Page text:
“Of course, addressing the learning gap between boys and girls will require parents, teachers and school administrators to talk more openly about the ways each gender approaches classroom learning—and that difference itself remains a tender topic.”
— Enrico Gnaulati, Atlantic article, 9/18/14, “Why girls tend to get better grades than boys do”
This article mentions my research on gender differences in school readiness. It also draws attention to a couple of important ideas that are harder to work into a scientific journal article.
1. The learning environment–including adult expectations for children’s intelligence, performance, and behavior–shapes a lot of what students do. We all like the idea that we are in control of our actions. But lots of research shows otherwise. Especially for young children, their behavior and choices are largely determined by the opportunities around them. Sometimes these are called “affordances” which essentially means that the environment offers or affords certain choices and prohibits others.
I don’t have a pool in my house, so if I want to swim, I have to change my environment. A child who is never given a chance to play the cello, or to use oil paints, or to speak a certain language, can never show you what they are capable of in that area. The environment is just not set up for them to show you what they can do. And if some children–many of them boys–do their best work in a high-energy environment with lots of opportunities for movement, then they will look like failures in a system that requires docile, cooperative, and organized behavior.
2. The environment affects everyone. As far as I know, there are no exceptions to this rule. No group is less affected by their environment than others. A good example of how the environment can be manipulated to influence behavior is the studies on stereotype threat. This is the idea that the negative stereotypes that others hold about our group can affect our performance in a high-stakes situation where we care about the outcome. A long line of research has shown that every type of individual–no matter their age, gender, race or ethnic group, food preferences, toenail polish color, make/model of their car* can be made to worry that their performance on a test will be bad and that the bad performance will confirm others’ negative ideas about them and their group. All that is needed is a comment–a short little sentence–drawing the person’s attention to that negative stereotype.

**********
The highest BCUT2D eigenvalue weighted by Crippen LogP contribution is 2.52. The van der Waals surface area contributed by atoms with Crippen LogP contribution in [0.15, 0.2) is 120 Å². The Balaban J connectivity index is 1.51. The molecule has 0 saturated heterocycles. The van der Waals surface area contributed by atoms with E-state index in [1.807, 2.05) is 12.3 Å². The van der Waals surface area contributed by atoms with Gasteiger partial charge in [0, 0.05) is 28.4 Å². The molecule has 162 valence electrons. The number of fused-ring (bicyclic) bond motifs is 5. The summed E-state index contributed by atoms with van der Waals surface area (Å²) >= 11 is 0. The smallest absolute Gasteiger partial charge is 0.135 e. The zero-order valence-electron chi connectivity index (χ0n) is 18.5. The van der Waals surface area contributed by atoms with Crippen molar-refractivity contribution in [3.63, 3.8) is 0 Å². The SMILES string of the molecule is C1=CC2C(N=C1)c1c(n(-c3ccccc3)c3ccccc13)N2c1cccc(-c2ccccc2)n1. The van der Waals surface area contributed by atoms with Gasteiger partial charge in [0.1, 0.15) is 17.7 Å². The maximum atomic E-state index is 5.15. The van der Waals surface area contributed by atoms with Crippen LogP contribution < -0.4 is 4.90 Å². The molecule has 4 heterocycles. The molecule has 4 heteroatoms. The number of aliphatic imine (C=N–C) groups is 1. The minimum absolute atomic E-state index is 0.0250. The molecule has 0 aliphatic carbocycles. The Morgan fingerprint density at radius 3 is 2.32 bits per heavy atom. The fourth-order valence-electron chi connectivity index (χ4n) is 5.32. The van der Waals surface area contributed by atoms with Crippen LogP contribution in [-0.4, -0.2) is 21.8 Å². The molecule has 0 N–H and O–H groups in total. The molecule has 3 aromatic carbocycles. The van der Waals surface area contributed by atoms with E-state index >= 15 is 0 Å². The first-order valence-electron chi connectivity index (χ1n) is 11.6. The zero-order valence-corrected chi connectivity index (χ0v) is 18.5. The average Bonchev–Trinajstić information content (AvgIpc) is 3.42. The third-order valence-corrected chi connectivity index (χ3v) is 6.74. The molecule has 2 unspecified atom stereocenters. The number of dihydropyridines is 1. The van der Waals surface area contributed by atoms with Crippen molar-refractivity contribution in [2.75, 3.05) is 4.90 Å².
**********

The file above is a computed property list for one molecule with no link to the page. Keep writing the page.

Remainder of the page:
*OK, I give in. The last few have not been studied.
In schools today, I wonder about the unexamined expectation that many teachers and parents have that boys will behave badly. I’ve overheard countless comments from teachers, future teachers, parents, and researchers like “boys will be boys,” “you know boys,” “boys are so much worse than girls,” and on and on. It’s true that boys are genetically more vulnerable than girls–males lack part of a chromosome that females have, after all–but these comments help perpetuate a socially-acceptable form of prejudice and disrespect. This anti-male mindset also adds fuel to the fire that burns away boys’ sense of self-worth and agency, their sense of belonging in this world. We don’t need more of those toxic messages for any group, even the group that has historically dominated society.